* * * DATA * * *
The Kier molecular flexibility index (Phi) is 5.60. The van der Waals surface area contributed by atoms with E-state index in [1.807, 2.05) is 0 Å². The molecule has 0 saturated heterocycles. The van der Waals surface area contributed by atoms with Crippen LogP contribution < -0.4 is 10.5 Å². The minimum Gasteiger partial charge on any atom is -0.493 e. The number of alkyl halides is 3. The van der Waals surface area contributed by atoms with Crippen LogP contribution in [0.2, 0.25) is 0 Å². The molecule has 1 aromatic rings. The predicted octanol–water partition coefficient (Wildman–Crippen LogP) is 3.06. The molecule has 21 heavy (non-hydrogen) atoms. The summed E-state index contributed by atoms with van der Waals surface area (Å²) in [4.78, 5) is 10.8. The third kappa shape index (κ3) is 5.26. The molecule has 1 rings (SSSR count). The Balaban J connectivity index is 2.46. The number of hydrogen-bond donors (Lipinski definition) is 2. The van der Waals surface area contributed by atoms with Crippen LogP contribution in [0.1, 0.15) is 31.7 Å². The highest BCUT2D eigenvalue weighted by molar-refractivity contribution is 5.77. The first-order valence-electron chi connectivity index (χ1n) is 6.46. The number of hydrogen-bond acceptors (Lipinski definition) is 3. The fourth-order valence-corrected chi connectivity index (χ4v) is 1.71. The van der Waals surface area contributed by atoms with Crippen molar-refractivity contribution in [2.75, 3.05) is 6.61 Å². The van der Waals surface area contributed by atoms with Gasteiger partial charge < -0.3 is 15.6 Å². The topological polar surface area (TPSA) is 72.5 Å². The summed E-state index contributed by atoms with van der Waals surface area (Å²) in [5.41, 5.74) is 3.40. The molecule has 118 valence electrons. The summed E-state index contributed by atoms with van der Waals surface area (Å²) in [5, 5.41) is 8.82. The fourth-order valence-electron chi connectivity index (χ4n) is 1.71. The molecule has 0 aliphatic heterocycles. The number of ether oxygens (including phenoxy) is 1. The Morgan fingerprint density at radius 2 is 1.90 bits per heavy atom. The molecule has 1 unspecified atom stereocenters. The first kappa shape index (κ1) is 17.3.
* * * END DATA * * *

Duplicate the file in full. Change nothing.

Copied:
The Kier molecular flexibility index (Phi) is 5.60. The van der Waals surface area contributed by atoms with E-state index in [1.807, 2.05) is 0 Å². The molecule has 0 saturated heterocycles. The van der Waals surface area contributed by atoms with Crippen LogP contribution < -0.4 is 10.5 Å². The minimum Gasteiger partial charge on any atom is -0.493 e. The number of alkyl halides is 3. The van der Waals surface area contributed by atoms with Crippen LogP contribution in [0.2, 0.25) is 0 Å². The molecule has 1 aromatic rings. The predicted octanol–water partition coefficient (Wildman–Crippen LogP) is 3.06. The molecule has 21 heavy (non-hydrogen) atoms. The summed E-state index contributed by atoms with van der Waals surface area (Å²) in [4.78, 5) is 10.8. The third kappa shape index (κ3) is 5.26. The molecule has 1 rings (SSSR count). The Balaban J connectivity index is 2.46. The number of hydrogen-bond donors (Lipinski definition) is 2. The van der Waals surface area contributed by atoms with Crippen LogP contribution in [0.1, 0.15) is 31.7 Å². The highest BCUT2D eigenvalue weighted by molar-refractivity contribution is 5.77. The first-order valence-electron chi connectivity index (χ1n) is 6.46. The number of hydrogen-bond acceptors (Lipinski definition) is 3. The fourth-order valence-corrected chi connectivity index (χ4v) is 1.71. The van der Waals surface area contributed by atoms with Crippen molar-refractivity contribution in [2.75, 3.05) is 6.61 Å². The van der Waals surface area contributed by atoms with Gasteiger partial charge < -0.3 is 15.6 Å². The topological polar surface area (TPSA) is 72.5 Å². The summed E-state index contributed by atoms with van der Waals surface area (Å²) in [5.41, 5.74) is 3.40. The molecule has 118 valence electrons. The summed E-state index contributed by atoms with van der Waals surface area (Å²) in [5, 5.41) is 8.82. The fourth-order valence-electron chi connectivity index (χ4n) is 1.71. The molecule has 0 aliphatic heterocycles. The number of ether oxygens (including phenoxy) is 1. The Morgan fingerprint density at radius 2 is 1.90 bits per heavy atom. The molecule has 1 unspecified atom stereocenters. The first kappa shape index (κ1) is 17.3.